Here and There, Here and Everywhere
The most striking thing about the present album of this duo is the skilled confluence of modernity and tradition. They play with sounds, creating, discovering, inventing them as they go along, in the true spirit of improvised contemporary urban jazz. And at the same time, they take generously from the lore of folk music and rural life. There’s a predominance of dance titles, which reflect the musicians’ fascination for rhythm: in the Moldavian Tatoo in B flat or Scholocho, an Armenian waltz or the more complex Bulgarian folk dance Zagora Tangle.
Geoff Warren’s flute playing on Zagora Tangle in 13/8 evidences most demanding breathing technique, as also on Stambul Express, on which an endlessly held single note is like the long whistle of a train speeding out into open spaces. The ten-finger guitarist from the Ukraine takes your breath away once again with his protean transformations, moving with ease and grace from the droning, supporting sounds of a tanpura, to another and yet another role… it’s a tabla! No, it’s a sitar! No, a sarod…! No, it is not a rôle but only the never yet invented guitar of the one and only Enver Izamilov.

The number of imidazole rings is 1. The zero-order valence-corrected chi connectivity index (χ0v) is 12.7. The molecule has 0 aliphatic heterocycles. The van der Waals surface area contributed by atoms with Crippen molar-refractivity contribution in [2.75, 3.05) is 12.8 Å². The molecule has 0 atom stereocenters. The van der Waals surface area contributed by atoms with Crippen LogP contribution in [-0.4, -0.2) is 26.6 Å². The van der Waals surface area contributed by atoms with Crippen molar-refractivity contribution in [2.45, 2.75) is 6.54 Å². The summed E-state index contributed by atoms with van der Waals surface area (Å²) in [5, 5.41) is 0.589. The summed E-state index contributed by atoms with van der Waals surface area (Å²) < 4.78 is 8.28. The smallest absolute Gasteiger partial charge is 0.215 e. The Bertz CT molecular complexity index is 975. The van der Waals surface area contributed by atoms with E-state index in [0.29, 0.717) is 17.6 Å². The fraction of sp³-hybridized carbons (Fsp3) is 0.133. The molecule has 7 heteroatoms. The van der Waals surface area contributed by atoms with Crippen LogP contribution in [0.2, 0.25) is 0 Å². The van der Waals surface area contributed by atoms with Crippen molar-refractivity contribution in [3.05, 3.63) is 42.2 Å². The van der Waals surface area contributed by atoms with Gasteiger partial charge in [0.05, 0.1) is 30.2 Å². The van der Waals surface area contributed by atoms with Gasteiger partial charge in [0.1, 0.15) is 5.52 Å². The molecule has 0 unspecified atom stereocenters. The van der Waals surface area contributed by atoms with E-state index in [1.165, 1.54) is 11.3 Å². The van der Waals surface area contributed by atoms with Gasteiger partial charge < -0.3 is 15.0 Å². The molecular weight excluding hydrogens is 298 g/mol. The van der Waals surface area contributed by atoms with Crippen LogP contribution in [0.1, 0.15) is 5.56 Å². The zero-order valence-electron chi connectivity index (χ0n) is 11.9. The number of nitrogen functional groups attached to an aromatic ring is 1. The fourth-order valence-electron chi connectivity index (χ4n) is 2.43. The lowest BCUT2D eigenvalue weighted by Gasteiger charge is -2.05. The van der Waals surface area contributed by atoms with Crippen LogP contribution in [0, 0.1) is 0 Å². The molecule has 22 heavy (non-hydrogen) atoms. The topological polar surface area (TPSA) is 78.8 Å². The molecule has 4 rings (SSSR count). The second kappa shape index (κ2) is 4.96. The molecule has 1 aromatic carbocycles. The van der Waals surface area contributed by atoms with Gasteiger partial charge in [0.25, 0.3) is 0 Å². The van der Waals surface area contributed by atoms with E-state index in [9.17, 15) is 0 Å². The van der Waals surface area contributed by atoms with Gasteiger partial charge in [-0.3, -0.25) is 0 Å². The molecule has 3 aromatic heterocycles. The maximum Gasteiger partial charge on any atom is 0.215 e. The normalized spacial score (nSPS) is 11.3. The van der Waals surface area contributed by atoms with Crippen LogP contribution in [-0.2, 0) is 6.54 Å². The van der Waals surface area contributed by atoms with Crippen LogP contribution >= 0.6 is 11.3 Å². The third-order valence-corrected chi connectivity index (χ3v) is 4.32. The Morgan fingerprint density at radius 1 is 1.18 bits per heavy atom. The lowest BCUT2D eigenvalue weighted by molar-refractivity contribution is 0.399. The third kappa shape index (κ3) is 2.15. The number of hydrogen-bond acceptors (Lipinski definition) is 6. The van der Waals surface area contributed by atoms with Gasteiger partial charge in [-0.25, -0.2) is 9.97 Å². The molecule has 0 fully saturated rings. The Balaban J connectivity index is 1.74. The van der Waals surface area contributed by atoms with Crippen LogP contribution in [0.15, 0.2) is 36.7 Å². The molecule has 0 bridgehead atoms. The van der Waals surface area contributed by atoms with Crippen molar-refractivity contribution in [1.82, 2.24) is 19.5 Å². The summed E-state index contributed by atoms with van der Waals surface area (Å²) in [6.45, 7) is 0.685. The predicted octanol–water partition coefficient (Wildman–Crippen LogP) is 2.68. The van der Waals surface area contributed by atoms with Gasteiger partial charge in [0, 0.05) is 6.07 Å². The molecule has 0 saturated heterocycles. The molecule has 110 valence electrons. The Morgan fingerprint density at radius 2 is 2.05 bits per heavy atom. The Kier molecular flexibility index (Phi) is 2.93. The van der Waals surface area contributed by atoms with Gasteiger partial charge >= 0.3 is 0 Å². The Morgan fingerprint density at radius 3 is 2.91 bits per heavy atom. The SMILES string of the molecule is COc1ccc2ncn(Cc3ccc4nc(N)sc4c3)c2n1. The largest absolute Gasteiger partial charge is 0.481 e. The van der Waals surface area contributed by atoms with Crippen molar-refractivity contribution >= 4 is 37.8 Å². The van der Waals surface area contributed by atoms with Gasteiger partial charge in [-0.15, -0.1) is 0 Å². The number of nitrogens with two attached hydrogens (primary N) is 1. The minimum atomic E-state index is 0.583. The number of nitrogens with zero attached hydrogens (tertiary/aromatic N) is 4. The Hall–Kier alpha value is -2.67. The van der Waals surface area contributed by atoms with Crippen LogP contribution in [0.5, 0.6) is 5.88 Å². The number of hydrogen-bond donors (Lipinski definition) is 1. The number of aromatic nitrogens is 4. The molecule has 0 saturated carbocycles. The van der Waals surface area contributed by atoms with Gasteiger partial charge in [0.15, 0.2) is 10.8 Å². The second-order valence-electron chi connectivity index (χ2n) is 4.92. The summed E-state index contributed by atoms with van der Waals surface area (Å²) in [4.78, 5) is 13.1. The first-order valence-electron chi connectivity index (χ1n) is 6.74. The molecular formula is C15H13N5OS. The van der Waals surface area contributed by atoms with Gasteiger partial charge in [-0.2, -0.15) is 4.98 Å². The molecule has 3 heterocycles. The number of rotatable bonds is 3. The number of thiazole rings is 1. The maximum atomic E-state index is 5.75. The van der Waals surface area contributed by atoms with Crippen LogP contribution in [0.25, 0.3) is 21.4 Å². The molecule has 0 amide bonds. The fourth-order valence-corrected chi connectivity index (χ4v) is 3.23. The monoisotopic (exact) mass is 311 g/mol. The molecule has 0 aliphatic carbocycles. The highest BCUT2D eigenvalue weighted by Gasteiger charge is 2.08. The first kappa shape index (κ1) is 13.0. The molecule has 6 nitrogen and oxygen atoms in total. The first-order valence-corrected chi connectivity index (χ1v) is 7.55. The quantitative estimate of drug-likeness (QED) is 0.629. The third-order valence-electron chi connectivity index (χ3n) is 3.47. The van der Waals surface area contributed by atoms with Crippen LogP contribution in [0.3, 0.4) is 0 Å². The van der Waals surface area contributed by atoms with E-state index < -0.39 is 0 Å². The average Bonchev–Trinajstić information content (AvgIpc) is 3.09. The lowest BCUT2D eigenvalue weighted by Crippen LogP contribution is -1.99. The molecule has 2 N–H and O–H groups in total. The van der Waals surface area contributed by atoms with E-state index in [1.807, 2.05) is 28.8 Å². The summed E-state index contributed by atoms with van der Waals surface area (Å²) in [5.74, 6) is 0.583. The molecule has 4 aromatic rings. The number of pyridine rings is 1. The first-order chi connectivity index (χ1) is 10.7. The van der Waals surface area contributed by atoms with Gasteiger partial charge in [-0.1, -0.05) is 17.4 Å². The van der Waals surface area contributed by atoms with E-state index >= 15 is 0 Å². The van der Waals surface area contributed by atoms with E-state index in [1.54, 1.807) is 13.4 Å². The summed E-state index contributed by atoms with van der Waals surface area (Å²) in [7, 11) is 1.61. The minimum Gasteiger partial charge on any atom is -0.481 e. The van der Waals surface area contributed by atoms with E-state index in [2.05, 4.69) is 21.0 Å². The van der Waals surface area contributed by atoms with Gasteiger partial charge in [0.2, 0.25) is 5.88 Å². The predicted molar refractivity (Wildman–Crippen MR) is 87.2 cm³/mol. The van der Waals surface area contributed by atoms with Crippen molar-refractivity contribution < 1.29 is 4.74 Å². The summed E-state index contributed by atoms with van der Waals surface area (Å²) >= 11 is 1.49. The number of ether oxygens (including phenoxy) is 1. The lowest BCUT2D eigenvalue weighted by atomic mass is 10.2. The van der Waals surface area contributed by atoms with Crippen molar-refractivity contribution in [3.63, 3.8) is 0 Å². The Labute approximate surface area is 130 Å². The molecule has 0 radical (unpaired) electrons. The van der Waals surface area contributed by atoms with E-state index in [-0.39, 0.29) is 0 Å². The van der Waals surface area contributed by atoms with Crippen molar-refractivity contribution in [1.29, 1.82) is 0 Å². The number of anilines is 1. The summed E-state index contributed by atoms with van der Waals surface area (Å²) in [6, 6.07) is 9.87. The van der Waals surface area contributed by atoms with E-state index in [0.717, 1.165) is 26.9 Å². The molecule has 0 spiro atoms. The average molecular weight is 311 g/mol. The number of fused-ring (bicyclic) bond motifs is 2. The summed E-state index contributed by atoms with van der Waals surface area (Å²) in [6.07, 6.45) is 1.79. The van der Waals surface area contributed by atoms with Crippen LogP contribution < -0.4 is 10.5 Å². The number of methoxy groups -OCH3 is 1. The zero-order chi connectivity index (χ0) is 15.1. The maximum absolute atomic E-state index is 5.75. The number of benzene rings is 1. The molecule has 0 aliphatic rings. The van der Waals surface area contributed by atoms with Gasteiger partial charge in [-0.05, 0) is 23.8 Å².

“But like I said,” Geoff told us, “ this is like the second generation of the Enver thing – because the first generation was…Here’s this guy from…you know? …And I’ve gotta learn his tunes…we go out and play. Okay, it’s fine. But – where do we go from there? So this is like taking it into the studio. It’s like going from rock to progressive rock and into these ‘concept numbers’ like this one. Enver just said “I’ve got this Chinese tune, what d’you want to do with it?” And all this stuff came out…”
Indeed, this wandering between past and present is most evident in the piece Colours of Satsumas. The C major pentatonic scale evokes melodies and airs of gracious Chinese opera. And then suddenly, the music’s up tempo – a casual and complete change to jazz idiom, without abandoning the five-note line. We’ve left the Emperor’s pavilions for the skyscrapers of Hong-Kong. Soksu is another example of urban slick, contemporary and slapstick, both intelligent and virtuoso. Warren’s laid back English humour sets up the right smooth backdrop for the boisterous wit of this ‘goulash rap’. Enver blends a traditional style of syncopated ad lib bass vocalization from the Mongol steppes of Central Asia with an improvised anti-sense text. Here this duo achieves that very rare repartee associated with brilliant comedians like the Marx Brothers.